Microsoft have been trying to acquire Activision Blizzard, but while the shareholders approved the deal, the UK authorities have concerns. Their fears: Xbox will dominate PlayStation if they have Call of Duty. But even Microsoft don't think the Xbox is capable of that...
What's going on here? Microsoft has bought one of the biggest publishers in the world, Activision Blizzard, for a whopping $68.7 billion! This is probably the biggest deal in the gaming history so far, and will have a major impact on the industry.
[Update November 24]
Microsoft Admit PlayStation Exclusives Are Better
In an effort to convince regulators that Xbox should be allowed to buy Activision Blizzard, they have admitted that PlayStation exclusives are already much better. It's true, but weird to see Xbox admit to it, as the document states:
Third-party data suggests that in 2021, console exclusives accounted for ca. [10-20]%
of Sony’s global game sales on PlayStation, and ca. [10-20]% of the total sales of content on digital stores on PlayStation in 2020. Over the period from 2018 to 2021, exclusives accounted for [10-20]% of game sales and [10-20]% of total gaming content
on PlayStation. In contrast, the equivalent figures for Microsoft’s Xbox in 2021 were
only [0-10]% and [0-10]%, and over the period 2018-2021 exclusives accounted for [0-
10]% of game sales and [0-10]% when including digital in-app purchases. While
Nintendo does not generally release its game sales data to third party market research
companies, the available data, and the importance of Nintendo’s exclusive first-party
portfolio, suggest that these proportions would be even higher for the Switch.
Not only is Sony’s exclusive content more successful than Microsoft’s, it also receives
better ratings from industry experts: the average Metacritic score for Sony’s top 20
exclusive games in 2021 was 87/100, against 80/100 for Xbox. Gamers’ appreciation
for these titles is reflected in the rankings of the best-selling games on PlayStation.
Three of Sony’s exclusive games – Spider Man, Ghost of Tsushima, and Ratchet and
Clank – featured in PlayStations’ top 15 games, as measured by consumer spend on
PlayStation game purchases in 2021.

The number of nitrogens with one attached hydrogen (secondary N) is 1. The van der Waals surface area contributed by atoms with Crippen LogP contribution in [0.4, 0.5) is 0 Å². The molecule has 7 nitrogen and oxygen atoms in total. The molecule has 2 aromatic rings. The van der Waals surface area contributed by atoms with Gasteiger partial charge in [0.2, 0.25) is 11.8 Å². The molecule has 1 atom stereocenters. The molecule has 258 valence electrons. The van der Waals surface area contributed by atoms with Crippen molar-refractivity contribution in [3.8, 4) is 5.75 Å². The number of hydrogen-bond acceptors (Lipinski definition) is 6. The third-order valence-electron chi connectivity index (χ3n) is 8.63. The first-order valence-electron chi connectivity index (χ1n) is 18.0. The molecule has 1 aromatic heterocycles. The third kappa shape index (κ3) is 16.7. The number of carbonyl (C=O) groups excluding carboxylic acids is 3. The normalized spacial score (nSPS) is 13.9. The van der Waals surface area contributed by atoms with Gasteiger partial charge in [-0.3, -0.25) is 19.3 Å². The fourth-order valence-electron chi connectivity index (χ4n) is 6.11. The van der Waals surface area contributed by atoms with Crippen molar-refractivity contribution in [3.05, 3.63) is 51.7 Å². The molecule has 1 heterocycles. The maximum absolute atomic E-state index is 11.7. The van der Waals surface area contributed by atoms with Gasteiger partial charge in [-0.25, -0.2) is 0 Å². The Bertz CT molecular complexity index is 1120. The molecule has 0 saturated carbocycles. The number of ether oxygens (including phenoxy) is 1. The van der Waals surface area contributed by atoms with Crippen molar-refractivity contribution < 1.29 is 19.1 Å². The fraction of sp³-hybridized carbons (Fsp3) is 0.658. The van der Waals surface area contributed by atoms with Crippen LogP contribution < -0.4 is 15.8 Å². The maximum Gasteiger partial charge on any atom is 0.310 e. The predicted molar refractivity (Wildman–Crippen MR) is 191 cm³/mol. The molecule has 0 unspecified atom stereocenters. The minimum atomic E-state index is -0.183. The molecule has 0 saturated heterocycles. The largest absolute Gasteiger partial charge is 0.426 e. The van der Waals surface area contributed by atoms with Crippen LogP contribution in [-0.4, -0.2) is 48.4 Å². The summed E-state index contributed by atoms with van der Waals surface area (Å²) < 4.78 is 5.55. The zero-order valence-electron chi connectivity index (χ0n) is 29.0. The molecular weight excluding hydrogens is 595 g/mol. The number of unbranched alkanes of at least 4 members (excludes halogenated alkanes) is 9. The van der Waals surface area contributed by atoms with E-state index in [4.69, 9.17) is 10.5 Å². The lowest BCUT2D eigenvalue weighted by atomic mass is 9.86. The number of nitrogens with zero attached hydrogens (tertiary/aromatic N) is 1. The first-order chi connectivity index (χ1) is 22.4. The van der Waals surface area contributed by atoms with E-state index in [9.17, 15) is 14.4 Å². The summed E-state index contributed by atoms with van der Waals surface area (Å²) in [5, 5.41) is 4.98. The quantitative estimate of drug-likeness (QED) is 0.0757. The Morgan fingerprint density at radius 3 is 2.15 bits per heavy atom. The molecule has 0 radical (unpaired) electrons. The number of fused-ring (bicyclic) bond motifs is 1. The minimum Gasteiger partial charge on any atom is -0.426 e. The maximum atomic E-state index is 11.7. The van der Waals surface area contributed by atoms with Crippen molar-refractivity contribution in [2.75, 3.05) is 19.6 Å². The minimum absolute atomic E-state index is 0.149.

We wanted to share this amusing little update with you. Keep reading for a timeline of the acquisition so far.
[Update October 12]
UK Regulators Raise Concerns With Acquisition
The UK's monopoly regulators, The Competition and Markets Authority, have outlined various concerns with this deal. Namely, they fear that Microsoft's exclusive access to Call of Duty would harm consumers. As GameIndustry.biz first reported:
The CMA is concerned that having full control over this powerful catalogue, especially in light of Microsoft's already strong position in gaming consoles, operating systems, and cloud infrastructure, could result in Microsoft harming consumers by impairing Sony's – Microsoft's closest gaming rival – ability to compete as well as that of other existing rivals and potential new entrants who could otherwise bring healthy competition through innovative multi-game subscriptions and cloud gaming services.
Microsoft responded to these issues, claiming that the fears were overblown and that PlayStation would still remain in a dominant market position. In a statement shared with GameIndustry.biz they said the following:
The suggestion that the incumbent market leader, with clear and enduring market power, could be foreclosed by the third largest provider as a result of losing access to one title is not credible.
The Competition and Markets Authority will continue their investigation, with a full report expected in March 2023. Let's see if Microsoft can assuage their fears.
What Does The Microsoft x Activision Blizzard Deal Mean?
With the takeover of Activision Blizzard, Microsoft also takes over the approximately 400 million monthly players and, of course, all studios and franchises. These include brands such as Call of Duty, Diablo, World of Warcraft, Starcraft and Overwatch, but also the popular mobile game Candy Crush. In return, Activision will have access to Microsoft's artificial intelligence and, of course, numerous experienced programmers. Both companies benefit from this merger.
Microsoft bought Bethesda not too long ago and also owns the studios behind Minecraft and Halo, but with this deal, they've consolidated their position in the industry. Many fans hope that Microsoft will now take care of dealing with the abuse cases at Blizzard, which Activision Blizzard CEO Bobby Kotick has been seemingly failing at in recent months.
However, there are anxious voices in the community who are wondering how PlayStation can compete. In theory, Microsoft could bring all Activision Blizzard games exclusively to Xbox and PC in the future, which would be a heavy blow, especially for Call of Duty. However, since CoD has always had a very strong community on PlayStation, we see no reason why Microsoft should ban these players in the future.
So Microsoft has no interest in excluding PlayStation players in the future, but wants to make their games available to as many gamers as possible. However, what can and will happen is that the Activision Blizzard franchises will no longer have exclusive deals with PlayStation in the future. In the past, PS players often had early access and even entire game modes in CoD that were PlayStation exclusive. They will probably have to do without that in the future.
We'll have to be patient to see the full impact of this deal, however, as Bobby Kotick says the acquisition is expected to take until June 30, 2023, to fully close. Until then, both companies will continue to work autonomously, as before.
What do you think of Microsoft's acquisition of Activision Blizzard? Are you hoping for better games as a result, is Microsoft perhaps becoming too powerful as a result, or are you just completely furious?